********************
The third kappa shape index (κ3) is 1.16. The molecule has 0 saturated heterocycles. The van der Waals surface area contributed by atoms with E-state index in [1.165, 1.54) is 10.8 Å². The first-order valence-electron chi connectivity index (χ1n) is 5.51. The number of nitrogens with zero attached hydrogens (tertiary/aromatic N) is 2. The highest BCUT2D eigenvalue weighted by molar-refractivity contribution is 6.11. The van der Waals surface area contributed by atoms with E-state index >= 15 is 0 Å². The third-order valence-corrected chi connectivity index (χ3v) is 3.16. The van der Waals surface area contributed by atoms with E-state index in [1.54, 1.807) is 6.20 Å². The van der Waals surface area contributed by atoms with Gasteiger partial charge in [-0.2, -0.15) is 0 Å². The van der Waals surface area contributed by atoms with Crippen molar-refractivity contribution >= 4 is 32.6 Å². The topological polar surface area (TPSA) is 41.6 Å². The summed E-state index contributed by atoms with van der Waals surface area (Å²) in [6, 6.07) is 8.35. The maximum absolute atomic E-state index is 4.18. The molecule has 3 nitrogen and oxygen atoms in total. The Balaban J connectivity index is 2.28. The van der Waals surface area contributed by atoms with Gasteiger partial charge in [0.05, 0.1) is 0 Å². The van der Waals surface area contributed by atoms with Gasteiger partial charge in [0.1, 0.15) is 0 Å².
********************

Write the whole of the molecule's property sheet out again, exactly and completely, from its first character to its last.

The third kappa shape index (κ3) is 1.16. The molecule has 0 saturated heterocycles. The van der Waals surface area contributed by atoms with E-state index in [1.165, 1.54) is 10.8 Å². The first-order valence-electron chi connectivity index (χ1n) is 5.51. The number of nitrogens with zero attached hydrogens (tertiary/aromatic N) is 2. The highest BCUT2D eigenvalue weighted by molar-refractivity contribution is 6.11. The van der Waals surface area contributed by atoms with E-state index >= 15 is 0 Å². The third-order valence-corrected chi connectivity index (χ3v) is 3.16. The van der Waals surface area contributed by atoms with E-state index in [1.54, 1.807) is 6.20 Å². The van der Waals surface area contributed by atoms with Gasteiger partial charge in [-0.2, -0.15) is 0 Å². The van der Waals surface area contributed by atoms with Crippen molar-refractivity contribution >= 4 is 32.6 Å². The topological polar surface area (TPSA) is 41.6 Å². The summed E-state index contributed by atoms with van der Waals surface area (Å²) in [6, 6.07) is 8.35. The maximum absolute atomic E-state index is 4.18. The molecule has 3 nitrogen and oxygen atoms in total. The Balaban J connectivity index is 2.28. The van der Waals surface area contributed by atoms with Gasteiger partial charge in [0.05, 0.1) is 0 Å². The van der Waals surface area contributed by atoms with Gasteiger partial charge in [0.1, 0.15) is 0 Å².